Banner artwork by Kitch Bain / Shutterstock.com
Is there a formula for success at work? Are there simple rules that you can follow to increase your chances of getting what you want? Career Path columnist James Bellerjeau thinks the answer is yes. In this series of articles, The ABCs of Work, he shares the formula with you.
Greetings readers and congratulations! Simply by virtue of being here you are already on the path to increasing your odds of success. While luck plays a gigantic role in life, that does not mean you are helpless to control your fate. If you want to think of it this way, the tips we’ll explore are ways to increase your odds that luck will find you.
Today we examine the many benefits that accrue to you when you are a Team player.
Last time we explored how Stress is necessary to strong performance, while too much stress is counterproductive. Today we discuss how working well with your Team enhances everyone’s performance.
From solo performer to team performer
This happens to all lawyers as their careers progress. They start out as individual performers. Then they begin working on projects in teams. With a little adjustment, they learn to work cooperatively.
Some lawyers then start to lead project teams, or go on to manage teams. Some stop here. The best find ways to strategically leverage teams for the teams’ (and their) greater success.
Eventually, every great performer has found support from an army of teammates. To increase your odds, follow my simple rule: help your colleagues at every turn, even more than they help you.
If you’re concerned about people taking advantage of your generosity, see Career Path: Can You Be Too Good at Your Job?
Sometimes the team holds you back
Although teams can be a great driver of performance, sometimes they’ll make you miserable. Not only that, a misfiring team will make strong performance impossible. In such cases, you’re better finding a way to stay away.
Here are team dynamics to avoid or fix (see next section):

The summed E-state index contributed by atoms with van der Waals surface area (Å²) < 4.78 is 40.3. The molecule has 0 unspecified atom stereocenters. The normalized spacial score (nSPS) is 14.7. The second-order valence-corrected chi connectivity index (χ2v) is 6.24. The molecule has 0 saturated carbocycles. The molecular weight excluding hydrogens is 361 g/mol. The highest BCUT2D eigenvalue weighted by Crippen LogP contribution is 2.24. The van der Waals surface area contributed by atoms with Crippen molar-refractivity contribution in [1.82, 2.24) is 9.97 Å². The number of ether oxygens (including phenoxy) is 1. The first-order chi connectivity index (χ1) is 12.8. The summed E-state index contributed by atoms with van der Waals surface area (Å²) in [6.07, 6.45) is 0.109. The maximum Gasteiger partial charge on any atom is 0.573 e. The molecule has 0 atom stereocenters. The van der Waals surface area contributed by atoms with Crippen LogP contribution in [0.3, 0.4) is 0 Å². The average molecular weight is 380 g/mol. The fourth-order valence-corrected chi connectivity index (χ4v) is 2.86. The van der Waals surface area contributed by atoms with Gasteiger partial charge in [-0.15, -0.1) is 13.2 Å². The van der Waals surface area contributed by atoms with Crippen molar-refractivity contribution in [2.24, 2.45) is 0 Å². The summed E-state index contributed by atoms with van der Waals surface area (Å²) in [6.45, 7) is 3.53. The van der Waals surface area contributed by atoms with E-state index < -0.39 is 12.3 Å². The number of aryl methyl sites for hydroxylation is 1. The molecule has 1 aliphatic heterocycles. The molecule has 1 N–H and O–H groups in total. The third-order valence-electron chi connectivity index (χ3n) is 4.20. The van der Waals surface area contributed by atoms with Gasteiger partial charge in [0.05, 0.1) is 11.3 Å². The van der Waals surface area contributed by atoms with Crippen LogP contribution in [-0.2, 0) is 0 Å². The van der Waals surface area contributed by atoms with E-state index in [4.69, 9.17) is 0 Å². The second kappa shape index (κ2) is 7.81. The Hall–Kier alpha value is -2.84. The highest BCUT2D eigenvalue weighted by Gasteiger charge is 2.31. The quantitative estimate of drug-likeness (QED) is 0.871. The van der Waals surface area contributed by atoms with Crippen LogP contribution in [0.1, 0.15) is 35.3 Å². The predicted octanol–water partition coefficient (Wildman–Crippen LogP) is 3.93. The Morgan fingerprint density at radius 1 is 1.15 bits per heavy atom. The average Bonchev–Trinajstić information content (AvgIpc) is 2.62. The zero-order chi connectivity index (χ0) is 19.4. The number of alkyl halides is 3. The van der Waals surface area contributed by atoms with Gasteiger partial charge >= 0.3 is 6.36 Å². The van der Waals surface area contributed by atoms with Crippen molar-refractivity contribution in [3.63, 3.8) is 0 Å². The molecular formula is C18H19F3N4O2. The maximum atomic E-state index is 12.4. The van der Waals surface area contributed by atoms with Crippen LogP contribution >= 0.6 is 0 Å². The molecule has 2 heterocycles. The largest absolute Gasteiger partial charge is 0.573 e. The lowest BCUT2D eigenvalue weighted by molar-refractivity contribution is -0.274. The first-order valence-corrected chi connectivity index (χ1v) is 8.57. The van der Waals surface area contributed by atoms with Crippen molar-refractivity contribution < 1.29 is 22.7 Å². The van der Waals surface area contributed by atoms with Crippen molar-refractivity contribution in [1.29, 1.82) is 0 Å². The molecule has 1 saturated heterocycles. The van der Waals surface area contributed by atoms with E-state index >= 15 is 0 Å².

- Unclear purpose. When team members understand the project goals differently, or worse, can’t say what the goals are, the team cannot function. This is a failure of leadership communication.
- Insufficient resources. Team with clear purposes will fail if they lack resources. A low- or no-budget team is a nice-to-have that the business will let politely fail.
- Backstabbing teammates. We’ve all met them. Teammates who think progress is a zero-sum game. The least harmful are those who claim credit for themselves. The worst think this requires them to undermine their teammates.
- Glory-hounding boss. If you can suffer a credit-claiming colleague, it is far more dangerous in a boss. Why? A boss who takes credit for the team’s work kills everyone’s motivation. The boss’s temporary gain is undone by the team’s sudden lack of forward progress.
Turning teamwork to your advantage
It behooves us to find ways to work well with teams that are underperforming. Let’s face it. We’re likely to be confronted in our careers with this particular nightmare. Here are some ways to turn those losing teams around.
Use your in-house right to ask questions to uncover purpose and build consensus around that purpose.
When budgets are scarce, find adjacent projects that are flush with cash and hitch your fortunes to theirs. For more on this, see Career Path: How to Implement a Project with Lackluster Management Support.
When teammates are cruel, call them on their bad behavior. Do it loudly and publicly, at least within the team. You may not cause their bad behavior to cease, but you’ll isolate their effect.
Be careful with the greedy boss, because interfering with their glory-seeking can backfire. Take solace in that your boss’s bosses likely know very well the team is behind the work. If appropriate, commend a colleague’s extraordinary contribution (never your own) directly to senior management.
Leveraging a single tip to drive work success is a heavy lift, even a tip as important as knowing how to work well with teams. Our formula will necessarily be incomplete. But the formula has impact, and all the more so because we’ve kept things simple. Here to finish are some honorable mentions to serve as food for thought.
Temporary — There’s a saying among Ironman athletes I like a lot: pain is temporary, winning is forever. An alternative: tough times don’t last, tough people do. When we’re neck deep in mud, it’s hard to bring to mind the thought “This too shall pass.” Get into the habit of recalling it – both good times and bad times will pass. Make sure to enjoy the fun times. And have faith that the bad times will also soon recede into memory.
Trust — After your judgment, the most valuable asset you possess as in-house counsel is others’ trust. “Wait,” you’re wondering. “How can I possess something that’s in someone else’s hands?” You establish others’ trust slowly, event-driven, on the back of shared hard times. To earn trust, be trustworthy. And you must also gain your team’s trust. To gain trust, show trust.
Disclaimer: The information in any resource in this website should not be construed as legal advice or as a legal opinion on specific facts, and should not be considered representing the views of its authors, its sponsors, and/or ACC. These resources are not intended as a definitive statement on the subject addressed. Rather, they are intended to serve as a tool providing practical guidance and references for the busy in-house practitioner and other readers. Information/opinions shared are personal and do not represent author’s current or previous employer.